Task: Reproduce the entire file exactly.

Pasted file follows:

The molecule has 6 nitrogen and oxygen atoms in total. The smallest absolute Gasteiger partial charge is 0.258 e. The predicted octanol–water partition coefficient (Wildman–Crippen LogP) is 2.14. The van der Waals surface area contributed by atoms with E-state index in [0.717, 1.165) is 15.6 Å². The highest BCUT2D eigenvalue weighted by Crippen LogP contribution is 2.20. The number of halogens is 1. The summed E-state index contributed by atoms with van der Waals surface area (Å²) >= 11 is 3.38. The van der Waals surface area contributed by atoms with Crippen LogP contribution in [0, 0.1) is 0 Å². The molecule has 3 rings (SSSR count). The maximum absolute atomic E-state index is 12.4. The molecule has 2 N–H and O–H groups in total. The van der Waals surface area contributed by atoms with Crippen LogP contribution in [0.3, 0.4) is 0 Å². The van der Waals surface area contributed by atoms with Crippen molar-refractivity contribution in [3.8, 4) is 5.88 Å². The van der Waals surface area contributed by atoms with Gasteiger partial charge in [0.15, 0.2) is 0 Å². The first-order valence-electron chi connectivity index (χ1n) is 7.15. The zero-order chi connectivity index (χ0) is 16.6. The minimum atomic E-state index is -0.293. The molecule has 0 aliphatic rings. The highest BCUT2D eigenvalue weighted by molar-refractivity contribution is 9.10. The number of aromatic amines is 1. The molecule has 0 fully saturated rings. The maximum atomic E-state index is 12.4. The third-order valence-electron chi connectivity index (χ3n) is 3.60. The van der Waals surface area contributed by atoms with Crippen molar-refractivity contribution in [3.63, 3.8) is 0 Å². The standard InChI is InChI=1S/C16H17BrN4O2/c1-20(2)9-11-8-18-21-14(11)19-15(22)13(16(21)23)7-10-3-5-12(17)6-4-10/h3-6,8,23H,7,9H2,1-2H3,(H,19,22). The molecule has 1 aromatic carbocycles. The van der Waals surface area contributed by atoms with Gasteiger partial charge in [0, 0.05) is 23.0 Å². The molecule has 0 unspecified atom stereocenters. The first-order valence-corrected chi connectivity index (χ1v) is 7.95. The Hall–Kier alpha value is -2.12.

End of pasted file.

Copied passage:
The molecule has 6 nitrogen and oxygen atoms in total. The smallest absolute Gasteiger partial charge is 0.258 e. The predicted octanol–water partition coefficient (Wildman–Crippen LogP) is 2.14. The van der Waals surface area contributed by atoms with E-state index in [0.717, 1.165) is 15.6 Å². The highest BCUT2D eigenvalue weighted by Crippen LogP contribution is 2.20. The number of halogens is 1. The summed E-state index contributed by atoms with van der Waals surface area (Å²) >= 11 is 3.38. The van der Waals surface area contributed by atoms with Crippen LogP contribution in [0, 0.1) is 0 Å². The molecule has 3 rings (SSSR count). The maximum absolute atomic E-state index is 12.4. The molecule has 2 N–H and O–H groups in total. The van der Waals surface area contributed by atoms with Crippen LogP contribution in [0.3, 0.4) is 0 Å². The van der Waals surface area contributed by atoms with Crippen molar-refractivity contribution in [3.8, 4) is 5.88 Å². The van der Waals surface area contributed by atoms with Gasteiger partial charge in [0.15, 0.2) is 0 Å². The first-order valence-electron chi connectivity index (χ1n) is 7.15. The zero-order chi connectivity index (χ0) is 16.6. The minimum atomic E-state index is -0.293. The molecule has 0 aliphatic rings. The highest BCUT2D eigenvalue weighted by molar-refractivity contribution is 9.10. The number of aromatic amines is 1. The molecule has 0 fully saturated rings. The maximum atomic E-state index is 12.4. The third-order valence-electron chi connectivity index (χ3n) is 3.60. The van der Waals surface area contributed by atoms with Crippen molar-refractivity contribution in [3.63, 3.8) is 0 Å². The standard InChI is InChI=1S/C16H17BrN4O2/c1-20(2)9-11-8-18-21-14(11)19-15(22)13(16(21)23)7-10-3-5-12(17)6-4-10/h3-6,8,23H,7,9H2,1-2H3,(H,19,22). The molecule has 1 aromatic carbocycles. The van der Waals surface area contributed by atoms with Gasteiger partial charge in [0, 0.05) is 23.0 Å². The molecule has 0 unspecified atom stereocenters. The first-order valence-corrected chi connectivity index (χ1v) is 7.95. The Hall–Kier alpha value is -2.12.